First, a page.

“Angular Music” is one of the best albums from the last half year, but in this era of micro-pressings, lathe cuts, and handmade cassettes, it would be easy not to notice. Nathan McLaughlin and Cody Yantis, the duo behind Tilth who crafted the album through a long distance collaboration, have developed a natural musical dialogue that goes beyond notes and noise to include a common idea of process and intent. Bristles of static, streaks of fiddle, spiraling tape loops, and plaintive guitar melodies flicker through “Angular Music,” creating a tapestry of sound that is difficult to categorize, but easy to immerse yourself in. The duo use tape and amplifiers not only as devices to capture and broadcast sounds, but to bring out texture and emotional resonance within the units themselves. That they do it so deftly is a testament to their collaboration, like they’ve tapped into some intuitive logic that makes sense even when it shouldn’t. Now with a third member, violist and drummer Joe Houpert, Tilth has further plans to continue exploring this fertile terrain.
“Angular Music” stands as active, enveloping music that can be splendidly melodic and alluringly ugly when it has to. The result is an album like few others and one that should find many more listeners than its mere 100 copies will allow.
For a limited time the LP is on sale at Experimedia.
With being in different states, how was the album created? While in the same room or a long distance collaboration?
McLaughlin: This was a long distance collaboration from start to finish. Cody is in Colorado and I am in Minnesota, and we had connected over a mutual appreciation for rural life and found that as we peeled back the layers we had an incredible amount in common. The very first track we did, “First Breath,” was just a trial to see if beyond these mutual interests if there existed an ability to make music together.
Yantis: Until I traveled to Minnesota for the shows in support of the LP release, I’d never met Nathan nor Joe in person. Joe and I had only swapped emails, and Nathan and I had emailed quite a bit and occasionally talked on the phone. That said, from the start of our correspondence, it was apparent that Nathan and I had a lot in common, not just in terms of music but also in our outlook and approach to life. But in many ways, the music was our real introduction and initial dialog.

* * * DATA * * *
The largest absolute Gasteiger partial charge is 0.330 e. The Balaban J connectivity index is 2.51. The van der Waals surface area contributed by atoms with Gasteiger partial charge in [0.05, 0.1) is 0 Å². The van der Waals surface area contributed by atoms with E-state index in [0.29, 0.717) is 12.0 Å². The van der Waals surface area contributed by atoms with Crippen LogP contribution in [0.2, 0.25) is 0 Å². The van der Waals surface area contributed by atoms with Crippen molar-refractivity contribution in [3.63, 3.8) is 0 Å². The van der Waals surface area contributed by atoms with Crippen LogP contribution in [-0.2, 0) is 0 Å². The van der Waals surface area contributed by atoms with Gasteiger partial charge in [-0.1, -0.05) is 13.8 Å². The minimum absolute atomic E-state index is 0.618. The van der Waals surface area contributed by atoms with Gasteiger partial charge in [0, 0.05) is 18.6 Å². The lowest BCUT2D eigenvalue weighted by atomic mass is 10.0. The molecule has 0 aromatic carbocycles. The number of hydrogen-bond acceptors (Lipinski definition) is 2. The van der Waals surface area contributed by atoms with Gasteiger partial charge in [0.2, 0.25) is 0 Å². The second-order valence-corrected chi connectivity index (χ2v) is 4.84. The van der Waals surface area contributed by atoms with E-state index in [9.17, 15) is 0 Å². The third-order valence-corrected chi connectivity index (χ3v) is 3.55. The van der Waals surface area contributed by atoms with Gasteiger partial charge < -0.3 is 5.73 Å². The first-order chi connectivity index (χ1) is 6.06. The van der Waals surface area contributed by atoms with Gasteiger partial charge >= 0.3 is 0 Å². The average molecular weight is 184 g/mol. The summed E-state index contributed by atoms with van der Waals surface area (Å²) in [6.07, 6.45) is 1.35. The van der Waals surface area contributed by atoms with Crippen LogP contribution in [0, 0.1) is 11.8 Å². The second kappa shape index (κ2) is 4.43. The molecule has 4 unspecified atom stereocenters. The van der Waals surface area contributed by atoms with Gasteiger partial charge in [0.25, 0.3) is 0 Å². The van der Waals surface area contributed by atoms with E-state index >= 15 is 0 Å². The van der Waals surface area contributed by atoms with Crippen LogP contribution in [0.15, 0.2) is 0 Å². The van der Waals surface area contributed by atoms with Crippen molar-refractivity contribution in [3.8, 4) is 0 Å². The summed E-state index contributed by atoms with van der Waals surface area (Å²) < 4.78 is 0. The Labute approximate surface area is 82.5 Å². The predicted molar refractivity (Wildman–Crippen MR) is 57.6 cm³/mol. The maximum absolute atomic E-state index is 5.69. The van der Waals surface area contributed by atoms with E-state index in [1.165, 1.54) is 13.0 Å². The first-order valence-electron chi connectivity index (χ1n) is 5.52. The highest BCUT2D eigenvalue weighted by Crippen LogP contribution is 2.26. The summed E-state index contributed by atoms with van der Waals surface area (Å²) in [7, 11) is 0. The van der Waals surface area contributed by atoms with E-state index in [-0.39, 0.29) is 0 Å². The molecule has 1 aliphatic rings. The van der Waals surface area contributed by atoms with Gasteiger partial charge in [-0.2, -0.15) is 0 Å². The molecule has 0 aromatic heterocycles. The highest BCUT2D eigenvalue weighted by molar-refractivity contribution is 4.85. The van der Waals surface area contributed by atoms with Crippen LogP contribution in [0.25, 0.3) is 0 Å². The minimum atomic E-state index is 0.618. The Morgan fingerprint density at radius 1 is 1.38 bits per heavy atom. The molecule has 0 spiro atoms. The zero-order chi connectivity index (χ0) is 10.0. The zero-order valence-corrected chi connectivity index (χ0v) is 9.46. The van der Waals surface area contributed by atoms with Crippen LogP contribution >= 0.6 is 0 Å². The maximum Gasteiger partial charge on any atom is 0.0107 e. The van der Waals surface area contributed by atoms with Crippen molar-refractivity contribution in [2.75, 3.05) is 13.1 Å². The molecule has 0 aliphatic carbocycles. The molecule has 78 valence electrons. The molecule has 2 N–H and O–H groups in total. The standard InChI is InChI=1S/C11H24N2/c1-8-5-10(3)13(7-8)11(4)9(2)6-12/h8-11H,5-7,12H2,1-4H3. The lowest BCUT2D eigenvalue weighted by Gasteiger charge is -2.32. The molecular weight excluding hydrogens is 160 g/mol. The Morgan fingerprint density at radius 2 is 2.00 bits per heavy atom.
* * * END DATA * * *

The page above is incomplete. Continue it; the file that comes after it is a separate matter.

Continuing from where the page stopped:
Along with that, one of my favorite things about “Angular Music” is how it feels at times really composed and others freely improvised. Which was it? How did the pieces come together?
McLaughlin: Freely improvised with the ability to replay the parts. The music itself is pretty simple, so playing those melodies back is not too difficult. The arrangement of those tracks in real time, via reel to reel processing, becomes the challenge for me when playing live. Anyway the pieces came together out of our own individual studio practices, finding pieces that would go well with the mission of Tilth and then building them. You might tell from the record there is a fair amount of reel to reel processing, as there tends to be with a lot of my recent music, and that is important to mention. Tracks might go back and forth, then solidify with their tape counterparts because I do not use the tape as an effect or treatment – it is a compositional tool that should complement the human played music. I did all of the mixing on the album, so the masters would sit with me and I would send out mixes until we had settled on the right one that was within our mantra.
Yantis: Some tracks came together in a matter of days, others took the better part of a year. As “Angular Music” progressed, a structure in how we approached, edited, and arranged the pieces – and also some motivating themes and ideas – became apparent, and we continue to build on all of this as the second album comes together.